By Brad Fauber
WINCHESTER -- The last month has been a busy one for Scott Yoder, but the New York native is enjoying every minute of it.
A longtime assistant football coach at Hobart (N.Y.) College, Yoder decided shortly after the Statesmen's season ended with a Dec. 1 playoff loss to St. Thomas (Minn.) in the NCAA Division III quarterfinals that it was time to start exploring the possibility of advancing to the next stage in his coaching career.
Yoder will now have that opportunity. On Thursday, he was announced as the new head coach of the Shenandoah University football program.
"Just over a month ago, I was on a plane home from Minnesota when our season came to an end," Yoder said in a prepared speech Thursday at a press conference held on the university's campus. "With all of the emotions that were going through me at that time, there was one that was different than any other I'd ever felt, and that was I thought it was the right time to look at the next step in my professional career. And simply a month later, here I am."
Yoder was chosen from a pool of about 180 candidates, according Shenandoah University Director of Intercollegiate Athletics Doug Zipp. Yoder is Shenandoah's third head coach since the university reinstated football in 2000.
When it came time to choose a new head coach, Zipp said it was important that the candidate meet three criteria that were "paramount for a new head coach."
"No. 1, did he have a thorough understanding of the Division III concept of academics and athletics?" Zipp said. "[No. 2], that he was a person who's had a winning tradition throughout their career ... and a coach who is a good fit for not only Shenandoah, but our student-athletes. We are confident that we found this person."
Yoder comes to Shenandoah after spending 16 seasons with the Hobart football program as both an assistant coach and a player. Yoder graduated from Hobart in 2001 and spent the last 12 seasons as an assistant under head coach Mike Cragg.
Yoder served as Hobart's defensive coordinator for the past six years, and the Statesmen defense thrived under his direction. Last season, Hobart (12-1) led the Liberty League in scoring defense and total defense, allowing just 17.3 points and 241 yards per game. The Statesmen were also ranked fifth nationally in total defense.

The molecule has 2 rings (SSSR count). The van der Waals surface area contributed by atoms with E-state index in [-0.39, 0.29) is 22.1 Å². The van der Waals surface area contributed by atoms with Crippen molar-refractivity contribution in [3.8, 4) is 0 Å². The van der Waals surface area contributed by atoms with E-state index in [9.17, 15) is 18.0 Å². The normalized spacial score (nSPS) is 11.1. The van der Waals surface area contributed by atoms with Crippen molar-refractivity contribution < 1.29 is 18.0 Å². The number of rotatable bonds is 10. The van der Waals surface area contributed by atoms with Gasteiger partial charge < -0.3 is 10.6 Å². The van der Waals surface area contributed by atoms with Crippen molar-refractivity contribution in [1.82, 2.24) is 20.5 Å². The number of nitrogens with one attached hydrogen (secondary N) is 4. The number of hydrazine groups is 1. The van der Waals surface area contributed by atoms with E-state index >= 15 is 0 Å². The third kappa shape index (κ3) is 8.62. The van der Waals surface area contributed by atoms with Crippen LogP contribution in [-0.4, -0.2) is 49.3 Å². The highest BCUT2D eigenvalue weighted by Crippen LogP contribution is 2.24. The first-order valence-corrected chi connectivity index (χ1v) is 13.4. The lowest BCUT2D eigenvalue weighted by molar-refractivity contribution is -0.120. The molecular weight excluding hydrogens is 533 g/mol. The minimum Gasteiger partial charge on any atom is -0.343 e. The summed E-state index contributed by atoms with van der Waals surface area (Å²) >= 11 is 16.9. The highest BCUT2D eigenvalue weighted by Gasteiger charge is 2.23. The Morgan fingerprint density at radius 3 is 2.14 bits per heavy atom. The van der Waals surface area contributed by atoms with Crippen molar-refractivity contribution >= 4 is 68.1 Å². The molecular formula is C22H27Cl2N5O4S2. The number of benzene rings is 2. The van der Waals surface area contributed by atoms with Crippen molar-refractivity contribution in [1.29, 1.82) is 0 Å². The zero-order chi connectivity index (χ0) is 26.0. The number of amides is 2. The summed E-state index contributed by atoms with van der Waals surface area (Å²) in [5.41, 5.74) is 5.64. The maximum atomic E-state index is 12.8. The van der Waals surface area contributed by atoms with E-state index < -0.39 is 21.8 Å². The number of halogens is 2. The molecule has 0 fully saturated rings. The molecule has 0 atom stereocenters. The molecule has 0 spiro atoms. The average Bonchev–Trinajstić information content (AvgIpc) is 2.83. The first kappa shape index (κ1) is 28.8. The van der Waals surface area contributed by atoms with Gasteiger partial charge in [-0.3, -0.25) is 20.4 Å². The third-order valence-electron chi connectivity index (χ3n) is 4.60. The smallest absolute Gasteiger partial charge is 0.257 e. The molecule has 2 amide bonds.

During Yoder's time as an assistant coach, Hobart had a record of 95-30 and won the Liberty League five times, according to Zipp.
Yoder is now tasked with turning around a struggling Shenandoah program that has had just one winning season since 2004, including a 1-9 record last year in the Hornets' first season in the Old Dominion Athletic Conference. Yoder said the first step is to construct a winning mentality among the players.
"The first thing that we have to do is get our arms around the team and get them believing in what we can accomplish," Yoder said. "Once we do that, then the sky is the limit. And that's not going to be an easy task, but I'm excited for the challenge."
Yoder said it remains to be seen how much of the current Shenandoah coaching staff will be retained, and he has reached out to several coaches outside of the Hornets program about possibly joining his staff. Yoder said he hopes to have his staff fully assembled by the end of January.
Yoder has already met with a few Shenandoah players in person, and the coach's initial reaction to his new squad has been a very positive one.
"I've had a lot of guys who have called me and texted me, and pretty much they've all said 'Coach, anything I can do.' And a lot of those guys I haven't even met yet," Yoder said. "Just to hear their genuine feelings just makes me feel great."
Yoder, who exchanged handshakes and greetings with members of the Shenandoah University family after the press conference, said the Winchester community has already shown him a great level of support.
Yoder and his wife, Alyson, have two young sons, with a third son due in February, and Yoder said the community played a huge part in his interest in Shenandoah.
"I think at my stage as far as where I am professionally and family-wise, it had to be a good fit for everybody," Yoder said. "The Winchester community is a family atmosphere and a great place to raise kids. That's something you can't put a price on."
The head coaching duties have already begun in full swing for Yoder, who will hit the recruiting trail today. What has been a hectic month is about to shift to an even busier offseason, but the new head coach wouldn't have it any other way.
"The last month has been unbelievable. To think about a month ago where I was professionally and now to be here is fantastic," Yoder said. "I came on campus [Wednesday] night and I told Doug [Zipp] I'm going to wake up tomorrow and probably pinch myself.
"We've got a lot of work to do but we've hit the ground running and off we go."
Contact sports writer Brad Fauber at 540-465-5137 ext. 184, or firstname.lastname@example.org